The writer was sentenced to five years in prison. Ai suffered a cerebral hemorrhage that has affected his speech and memory (“Brain Inflation,” a photo of the MRI scan showing the hemorrhage, is part of the exhibition). The government shut down his blog, which had more than 100,000 visits a day.
The exhibit includes three of Ai’s artistic responses to the Szechuan catastrophe. He recovered the rebar (steel rods embedded in the concrete used in construction) from the earthquake-destroyed schools. “Straight” is comprised of seventy-three tons of the collapsed, twisted steel cables hammered straight and laid on the gallery floor like an undulating carpet of parts to be inserted in concrete to lend it tensile strength—piled up in some areas, in a thinner layer in other parts—high and low, like a Richter Scale graph of an earthquake. On the adjacent walls, however, hangs proof that the damage wreaked by the earthquake cannot be straightened or undone. Photos of the concrete and steel wreckage of the destroyed schools hang on one wall. On the opposite wall is “Remembrance,” an installation where the name of each student earthquake victim is written. An audio recording of each name read aloud is available to be heard. Overhead is Snake Ceiling—a coiled serpentine of children’s backpacks.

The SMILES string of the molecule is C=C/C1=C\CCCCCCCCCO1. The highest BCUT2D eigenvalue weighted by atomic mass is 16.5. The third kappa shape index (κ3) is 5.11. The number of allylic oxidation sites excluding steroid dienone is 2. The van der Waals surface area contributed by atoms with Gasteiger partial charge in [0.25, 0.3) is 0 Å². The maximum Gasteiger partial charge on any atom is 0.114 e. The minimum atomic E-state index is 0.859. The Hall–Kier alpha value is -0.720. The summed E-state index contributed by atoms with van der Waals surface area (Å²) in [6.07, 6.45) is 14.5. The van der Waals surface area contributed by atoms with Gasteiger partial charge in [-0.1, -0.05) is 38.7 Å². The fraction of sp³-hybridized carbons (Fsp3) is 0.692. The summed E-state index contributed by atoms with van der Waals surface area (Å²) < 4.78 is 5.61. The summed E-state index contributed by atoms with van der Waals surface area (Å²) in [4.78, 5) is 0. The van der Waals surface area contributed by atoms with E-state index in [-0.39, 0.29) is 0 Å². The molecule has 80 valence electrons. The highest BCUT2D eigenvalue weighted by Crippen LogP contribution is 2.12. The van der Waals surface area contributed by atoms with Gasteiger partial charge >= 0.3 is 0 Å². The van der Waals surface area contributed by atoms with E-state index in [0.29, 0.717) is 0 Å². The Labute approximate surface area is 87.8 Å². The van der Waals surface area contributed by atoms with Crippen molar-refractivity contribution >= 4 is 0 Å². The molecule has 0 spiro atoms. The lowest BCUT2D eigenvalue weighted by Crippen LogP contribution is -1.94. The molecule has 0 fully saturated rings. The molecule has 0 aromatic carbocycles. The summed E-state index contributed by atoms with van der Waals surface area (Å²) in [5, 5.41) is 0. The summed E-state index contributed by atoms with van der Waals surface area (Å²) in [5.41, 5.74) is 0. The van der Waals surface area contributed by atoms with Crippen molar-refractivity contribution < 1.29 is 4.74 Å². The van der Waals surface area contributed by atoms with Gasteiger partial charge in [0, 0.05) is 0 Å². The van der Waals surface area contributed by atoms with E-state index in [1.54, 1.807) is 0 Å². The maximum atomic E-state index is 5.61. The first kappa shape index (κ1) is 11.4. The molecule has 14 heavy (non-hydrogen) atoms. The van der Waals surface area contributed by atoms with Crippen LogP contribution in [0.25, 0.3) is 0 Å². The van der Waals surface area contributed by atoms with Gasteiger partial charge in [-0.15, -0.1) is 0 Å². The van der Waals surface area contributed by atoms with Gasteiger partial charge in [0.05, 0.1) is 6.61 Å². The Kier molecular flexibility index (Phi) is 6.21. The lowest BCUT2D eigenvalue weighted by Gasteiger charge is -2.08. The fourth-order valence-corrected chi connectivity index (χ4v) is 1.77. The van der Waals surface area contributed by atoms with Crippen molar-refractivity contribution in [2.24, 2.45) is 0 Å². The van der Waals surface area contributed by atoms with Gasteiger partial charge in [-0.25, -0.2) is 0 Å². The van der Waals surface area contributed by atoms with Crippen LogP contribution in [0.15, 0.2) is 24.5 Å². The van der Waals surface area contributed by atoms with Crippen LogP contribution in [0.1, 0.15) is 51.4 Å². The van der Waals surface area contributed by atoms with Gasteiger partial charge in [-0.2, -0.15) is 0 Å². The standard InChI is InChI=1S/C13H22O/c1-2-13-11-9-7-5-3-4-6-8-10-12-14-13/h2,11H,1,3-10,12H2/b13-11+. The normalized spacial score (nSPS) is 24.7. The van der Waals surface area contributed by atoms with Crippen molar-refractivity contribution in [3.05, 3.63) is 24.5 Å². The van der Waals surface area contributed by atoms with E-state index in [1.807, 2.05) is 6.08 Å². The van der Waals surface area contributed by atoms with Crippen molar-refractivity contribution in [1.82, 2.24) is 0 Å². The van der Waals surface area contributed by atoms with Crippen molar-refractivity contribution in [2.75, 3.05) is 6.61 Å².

“Ye Haiyan’s Belongings” is a definitive, detailed display of the brutal oppression of women’s rights activist Ye Haiyan, whom the government evicted from several apartments and finally dumped, with her daughter and all they owned, on the side of a highway.
Ai came to their rescue then photographed all their belongings—every ricebowl, t-shirt, pair of panties, teapot, schoolbook—and had wallpaper made of the images to line the gallery walls. Decrepit cartons and suitcases packed with the actual objects owned by Ye and her daughter occupy the center of the floor; a bicycle, a motorbike, a fan, and a refrigerator are nearby. A photograph that shows Ye, three other women, and Ai nude seems private and chaste in the context of this wholesale public degradation the government forced the mother and daughter to endure.